50 years ago: BWIA staff threaten strike

In the Jan. 11, 1968 edition of the Caymanian Weekly, a precursor of the Cayman Compass, the following story about a potential upcoming strike by airline workers appeared on the front page.

“Workers employed by BWIA here will go on strike on January 18th, unless certain demands by them are met.

“Having heard it rumoured that the staff of BWIA in Grand Cayman are intending to go on strike on Jan. 18, our reporter checked with Mr. T.P. Adam, Station Superintendent, with regard to this.

“Mr. Adam disclosed that certain demands from the staff had been passed to the management of the airline through him and he understood that if these were not met, the staff would be forced to take further action.

“It appears that the staff are dissatisfied with working conditions in general, but are particularly concerned that their salaries are not keeping pace with the continual rise in the cost of living, especially in respect of the big jump consequent upon devaluation of the pound sterling.

“A member of staff indicated that about two weeks before devaluation, the Station Superintendent was approached and a rise of 25 percent for all members of staff was requested due to the high cost of living. This was relayed to the headquarters in Trinidad but, unfortunately, before this had hardly had time to be considered, the pound was devalued.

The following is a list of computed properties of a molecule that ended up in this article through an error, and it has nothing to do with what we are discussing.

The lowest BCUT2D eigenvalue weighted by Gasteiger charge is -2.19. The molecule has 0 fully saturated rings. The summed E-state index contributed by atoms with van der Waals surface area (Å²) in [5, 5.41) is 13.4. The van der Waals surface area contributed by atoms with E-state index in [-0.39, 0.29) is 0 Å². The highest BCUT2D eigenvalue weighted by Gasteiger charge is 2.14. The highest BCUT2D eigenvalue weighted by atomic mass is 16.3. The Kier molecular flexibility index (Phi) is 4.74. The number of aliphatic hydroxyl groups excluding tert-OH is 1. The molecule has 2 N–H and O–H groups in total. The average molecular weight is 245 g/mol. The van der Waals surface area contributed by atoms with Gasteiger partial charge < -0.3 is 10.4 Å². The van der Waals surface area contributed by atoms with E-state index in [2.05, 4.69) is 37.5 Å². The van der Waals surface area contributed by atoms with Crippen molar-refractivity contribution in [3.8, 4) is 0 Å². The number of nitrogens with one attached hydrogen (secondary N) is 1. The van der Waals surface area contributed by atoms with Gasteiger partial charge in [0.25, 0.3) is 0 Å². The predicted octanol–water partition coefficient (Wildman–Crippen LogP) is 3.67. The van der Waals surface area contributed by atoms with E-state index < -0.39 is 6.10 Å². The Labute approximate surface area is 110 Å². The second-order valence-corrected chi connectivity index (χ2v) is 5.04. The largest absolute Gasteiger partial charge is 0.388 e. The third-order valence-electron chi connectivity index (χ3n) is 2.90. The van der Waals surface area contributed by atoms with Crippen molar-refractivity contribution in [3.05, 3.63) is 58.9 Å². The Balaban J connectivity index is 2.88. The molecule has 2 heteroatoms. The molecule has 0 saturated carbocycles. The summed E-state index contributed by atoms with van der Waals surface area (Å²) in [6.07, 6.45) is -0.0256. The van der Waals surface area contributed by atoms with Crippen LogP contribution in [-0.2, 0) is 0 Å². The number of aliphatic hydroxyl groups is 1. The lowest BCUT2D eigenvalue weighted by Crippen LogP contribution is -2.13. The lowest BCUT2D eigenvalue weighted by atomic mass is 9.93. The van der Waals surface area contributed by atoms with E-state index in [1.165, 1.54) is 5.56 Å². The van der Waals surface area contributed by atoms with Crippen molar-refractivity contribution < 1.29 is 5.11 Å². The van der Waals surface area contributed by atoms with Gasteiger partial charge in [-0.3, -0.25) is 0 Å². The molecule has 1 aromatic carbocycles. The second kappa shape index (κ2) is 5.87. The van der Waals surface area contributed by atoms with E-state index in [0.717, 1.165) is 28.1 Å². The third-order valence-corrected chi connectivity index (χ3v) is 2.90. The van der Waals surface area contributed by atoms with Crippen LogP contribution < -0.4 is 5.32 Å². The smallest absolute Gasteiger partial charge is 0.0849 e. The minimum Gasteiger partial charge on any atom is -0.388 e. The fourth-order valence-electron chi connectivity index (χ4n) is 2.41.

“The request was then made for an additional 15 percent, making a total raise of 40 percent. A reply was received, stating that the matter was being considered, but the staff feel that it is impossible for them to live on the present low salaries which are being paid.

“Just recently, LACSA and CBA airlines have raised the salaries of all their staff, and employees in most of the offices and stores in town have also been compensated for the high cost of living. After some agitation, port workers and day workers employed by government were also given a substantial raise, so the demands of BWIA staff cannot be considered unreasonable in the circumstances.”

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